Continue with Machine Learning - Image Processing

In this post we take a look at image processing such as image compression using Machine Learning technique.

Image Processing

Image processing is very useful when dealing with large quantity of images. We want image size to be big enough to contain useful information yet small enough for processing speed. Speed, Memory can be very demanding when traing machine learning model. So more than often we need to compress the images to the size that is just good enough to make training model efficient and useful.

The technique used is called vector quantization, one of the technique used in data compression. we compress image by storing fewer bits for the image, that is to decrease the bit-depth of the image. There are more details here to data compression.

Machine learning algorithms used is called KMeans clustering. Loosely speaking, what the algorithm does to the image is choosing many centroids to represent clusters of image pixels. centroid is like the average of a bunch of pixels bits.

OK, let's get to coding. We first import some libraries.

# argparse is for building command line with arguments
import argparse
# numpy for manipulating array
import numpy as np
# scipy misc library is for loading image
from scipy import misc 
# sklearn for machine learning algorithms, 
# here we import cluster algorithms groups 
# which includes KMeans algorithms
from sklearn import cluster
# matplotlib is for plotting
import matplotlib.pyplot as plt

Let make command line parser.

def build_arg_parser():
    parser = argparse.ArgumentParser(description='Compressing the image \
            using clustering')
    parser.add_argument("--input-file", dest="input_file", required=True,
            help="Input image")
    parser.add_argument("--num-bits", dest="num_bits", required=False,
            type=int, help="Number of bits used to represent each pixel")
    return parsers

Then let create function for compressing image using KMeans algorithms.

def compress_image(img, num_clusters):
    # Convert input image into an array of shape (num_samples, num_features)
    # to run kmeans clustering algorithm
    puts img.shape
    X = img.reshape((-1, 1))
    puts img.shape
    # Run kmeans on input data
    kmeans = cluster.KMeans(n_clusters=num_clusters, n_init=4, random_state=5)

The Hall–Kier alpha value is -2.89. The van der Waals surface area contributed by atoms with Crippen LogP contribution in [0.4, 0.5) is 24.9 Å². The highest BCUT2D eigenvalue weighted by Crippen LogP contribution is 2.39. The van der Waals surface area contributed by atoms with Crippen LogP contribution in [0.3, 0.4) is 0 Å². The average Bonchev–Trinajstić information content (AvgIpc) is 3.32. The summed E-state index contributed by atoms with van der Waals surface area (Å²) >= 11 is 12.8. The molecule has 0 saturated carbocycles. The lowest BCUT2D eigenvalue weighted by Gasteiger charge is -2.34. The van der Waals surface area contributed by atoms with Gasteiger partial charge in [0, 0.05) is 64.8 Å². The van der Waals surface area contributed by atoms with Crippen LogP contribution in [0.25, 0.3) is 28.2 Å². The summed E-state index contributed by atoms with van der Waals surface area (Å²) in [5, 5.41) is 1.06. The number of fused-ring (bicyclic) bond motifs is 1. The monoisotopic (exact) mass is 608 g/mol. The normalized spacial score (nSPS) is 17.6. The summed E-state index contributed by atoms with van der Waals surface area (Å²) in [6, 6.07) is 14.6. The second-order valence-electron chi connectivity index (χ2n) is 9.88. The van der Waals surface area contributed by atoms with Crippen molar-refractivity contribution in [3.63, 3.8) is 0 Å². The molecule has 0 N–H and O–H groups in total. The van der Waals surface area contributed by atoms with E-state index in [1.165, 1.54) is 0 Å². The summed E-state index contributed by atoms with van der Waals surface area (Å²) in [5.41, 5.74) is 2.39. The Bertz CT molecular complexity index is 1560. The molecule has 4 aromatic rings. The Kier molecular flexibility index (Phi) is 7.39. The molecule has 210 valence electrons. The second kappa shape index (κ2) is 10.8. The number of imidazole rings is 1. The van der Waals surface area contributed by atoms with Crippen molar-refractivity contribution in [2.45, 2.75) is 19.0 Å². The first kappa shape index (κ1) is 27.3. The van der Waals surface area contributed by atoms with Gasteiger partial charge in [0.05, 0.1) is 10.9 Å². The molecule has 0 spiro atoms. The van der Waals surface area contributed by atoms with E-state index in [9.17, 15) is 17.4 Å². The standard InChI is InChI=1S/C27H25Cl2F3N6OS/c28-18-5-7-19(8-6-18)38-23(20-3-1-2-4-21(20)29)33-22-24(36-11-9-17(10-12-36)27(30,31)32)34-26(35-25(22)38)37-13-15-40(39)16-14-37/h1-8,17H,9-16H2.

kmeans.fit(X)
    centroids = kmeans.cluster_centers_.squeeze()
    labels = kmeans.labels_

    # Assign each value to the nearest centroid and
    # reshape it to the original image shape
    input_image_compressed = np.choose(labels, centroids).reshape(img.shape)

    return input_image_compressed

Next, we create image plotting function.

def plot_image(img, title):
    vmin = img.min()
    vmax = img.max()
    plt.figure()
    plt.title(title)
    plt.imshow(img, cmap=plt.cm.gray, vmin=vmin, vmax=vmax)

Last, we create main function to run on command line.

if __name__=='__main__':
    args = build_arg_parser().parse_args()
    input_file = args.input_file
    num_bits = args.num_bits

    if not 1 <= num_bits <= 8:
        raise TypeError('Number of bits should be between 1 and 8')

    num_clusters = np.power(2, num_bits)

    # Print compression rate
    compression_rate = round(100 * (8.0 - args.num_bits) / 8.0, 2)
    print('\nThe size of the image will be reduced by a factor of', 8.0/args.num_bits)
    print('\nCompression rate = ' + str(compression_rate) + '%')

    # Load input image
    input_image = misc.imread(input_file, False).astype(np.uint8)
    misc.imsave("compressed.jpg")
    # original image
    plot_image(input_image, 'Original image')

    # compressed image
    input_image_compressed = compress_image(input_image, num_clusters)
    plot_image(input_image_compressed, 'Compressed image; compression rate = '
            + str(compression_rate) + '%')
    misc.imsave("compressed" + str(compression_rate) + "%.png", input_image_compressed)
    plt.show()

Here is the image with size of 302KB that we are going to compress.

Now let's see the compression in action:

python3 image_compressor.py --input-file red_sky_small.png --num-bits 4

We compress the image to 4 bits by compressing 50%, the image size is 169KB Now let compress it to 2 bits by making it smaller 75%

python3 image_compressor.py --input-file red_sky_small.png --num-bits 2

Now the image size is 64.2KB

Let's do it again to 1 bit by compressing it 87.5%

python3 image_compressor.py --input-file red_sky_small.png --num-bits 1

Now the image size is 28.0KB

See the effect? It's more dramatic in a gray-scale image.

Image size is 60.4KB

Image size is 23.1KB

Image size is 11.2KB

We make gray-scale image by changing the line:

     # Load input image
    input_image = misc.imread(input_file, True).astype(np.uint8) # True here mean gray-scale
    misc.imsave("compressed_gray" + str(compression_rate) + "%.png", input_image_compressed)

I think we can play more with color-map to see the effect of compression. Maybe we can get to know deeper with image processing in the next post.